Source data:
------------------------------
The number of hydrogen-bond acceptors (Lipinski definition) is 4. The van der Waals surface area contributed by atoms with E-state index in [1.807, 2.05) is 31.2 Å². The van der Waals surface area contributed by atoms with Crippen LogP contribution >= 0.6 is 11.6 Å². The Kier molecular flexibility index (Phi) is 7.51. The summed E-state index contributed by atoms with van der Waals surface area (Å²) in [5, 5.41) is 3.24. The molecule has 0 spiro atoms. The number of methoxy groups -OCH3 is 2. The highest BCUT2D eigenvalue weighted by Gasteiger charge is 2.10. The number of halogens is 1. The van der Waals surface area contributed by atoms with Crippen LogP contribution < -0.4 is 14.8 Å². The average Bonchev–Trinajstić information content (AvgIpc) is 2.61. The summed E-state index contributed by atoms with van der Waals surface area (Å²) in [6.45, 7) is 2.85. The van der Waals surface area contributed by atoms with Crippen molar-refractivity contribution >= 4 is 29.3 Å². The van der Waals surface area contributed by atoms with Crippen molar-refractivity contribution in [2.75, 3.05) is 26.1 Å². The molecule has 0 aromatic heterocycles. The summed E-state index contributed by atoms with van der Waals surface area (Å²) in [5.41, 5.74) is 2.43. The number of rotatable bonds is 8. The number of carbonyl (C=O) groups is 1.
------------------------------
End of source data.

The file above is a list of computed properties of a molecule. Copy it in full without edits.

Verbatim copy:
The number of hydrogen-bond acceptors (Lipinski definition) is 4. The van der Waals surface area contributed by atoms with E-state index in [1.807, 2.05) is 31.2 Å². The van der Waals surface area contributed by atoms with Crippen LogP contribution >= 0.6 is 11.6 Å². The Kier molecular flexibility index (Phi) is 7.51. The summed E-state index contributed by atoms with van der Waals surface area (Å²) in [5, 5.41) is 3.24. The molecule has 0 spiro atoms. The number of methoxy groups -OCH3 is 2. The highest BCUT2D eigenvalue weighted by Gasteiger charge is 2.10. The number of halogens is 1. The van der Waals surface area contributed by atoms with Crippen LogP contribution < -0.4 is 14.8 Å². The average Bonchev–Trinajstić information content (AvgIpc) is 2.61. The summed E-state index contributed by atoms with van der Waals surface area (Å²) in [6.45, 7) is 2.85. The van der Waals surface area contributed by atoms with Crippen molar-refractivity contribution >= 4 is 29.3 Å². The van der Waals surface area contributed by atoms with Crippen molar-refractivity contribution in [2.75, 3.05) is 26.1 Å². The molecule has 0 aromatic heterocycles. The summed E-state index contributed by atoms with van der Waals surface area (Å²) in [5.41, 5.74) is 2.43. The number of rotatable bonds is 8. The number of carbonyl (C=O) groups is 1.